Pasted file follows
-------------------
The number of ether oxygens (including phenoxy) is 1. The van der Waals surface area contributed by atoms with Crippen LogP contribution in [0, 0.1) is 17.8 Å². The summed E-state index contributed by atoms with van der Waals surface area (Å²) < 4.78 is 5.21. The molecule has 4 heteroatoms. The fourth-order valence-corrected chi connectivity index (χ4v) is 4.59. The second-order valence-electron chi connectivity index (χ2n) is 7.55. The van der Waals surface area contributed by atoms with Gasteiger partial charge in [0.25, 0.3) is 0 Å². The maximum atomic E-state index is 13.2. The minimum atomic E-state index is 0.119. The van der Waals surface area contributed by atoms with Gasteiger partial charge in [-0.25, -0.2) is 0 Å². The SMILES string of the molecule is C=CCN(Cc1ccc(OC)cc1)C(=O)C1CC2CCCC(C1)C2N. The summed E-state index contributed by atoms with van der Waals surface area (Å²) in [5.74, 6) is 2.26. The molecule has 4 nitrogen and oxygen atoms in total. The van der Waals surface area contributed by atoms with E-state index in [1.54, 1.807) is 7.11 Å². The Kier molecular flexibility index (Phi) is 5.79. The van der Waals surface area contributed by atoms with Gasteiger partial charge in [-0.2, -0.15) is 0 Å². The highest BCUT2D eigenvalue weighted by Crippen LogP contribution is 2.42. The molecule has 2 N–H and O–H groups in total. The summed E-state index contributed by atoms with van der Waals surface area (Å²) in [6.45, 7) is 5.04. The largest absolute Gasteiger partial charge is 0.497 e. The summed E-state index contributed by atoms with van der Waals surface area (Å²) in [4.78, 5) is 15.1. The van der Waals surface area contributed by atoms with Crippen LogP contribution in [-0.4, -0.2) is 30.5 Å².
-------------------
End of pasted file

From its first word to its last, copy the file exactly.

The number of ether oxygens (including phenoxy) is 1. The van der Waals surface area contributed by atoms with Crippen LogP contribution in [0, 0.1) is 17.8 Å². The summed E-state index contributed by atoms with van der Waals surface area (Å²) < 4.78 is 5.21. The molecule has 4 heteroatoms. The fourth-order valence-corrected chi connectivity index (χ4v) is 4.59. The second-order valence-electron chi connectivity index (χ2n) is 7.55. The van der Waals surface area contributed by atoms with Gasteiger partial charge in [0.25, 0.3) is 0 Å². The maximum atomic E-state index is 13.2. The minimum atomic E-state index is 0.119. The van der Waals surface area contributed by atoms with Gasteiger partial charge in [-0.25, -0.2) is 0 Å². The SMILES string of the molecule is C=CCN(Cc1ccc(OC)cc1)C(=O)C1CC2CCCC(C1)C2N. The summed E-state index contributed by atoms with van der Waals surface area (Å²) in [5.74, 6) is 2.26. The molecule has 4 nitrogen and oxygen atoms in total. The van der Waals surface area contributed by atoms with E-state index in [1.54, 1.807) is 7.11 Å². The Kier molecular flexibility index (Phi) is 5.79. The van der Waals surface area contributed by atoms with Gasteiger partial charge in [-0.2, -0.15) is 0 Å². The highest BCUT2D eigenvalue weighted by Crippen LogP contribution is 2.42. The molecule has 2 N–H and O–H groups in total. The summed E-state index contributed by atoms with van der Waals surface area (Å²) in [6.45, 7) is 5.04. The largest absolute Gasteiger partial charge is 0.497 e. The summed E-state index contributed by atoms with van der Waals surface area (Å²) in [4.78, 5) is 15.1. The van der Waals surface area contributed by atoms with Crippen LogP contribution in [-0.4, -0.2) is 30.5 Å².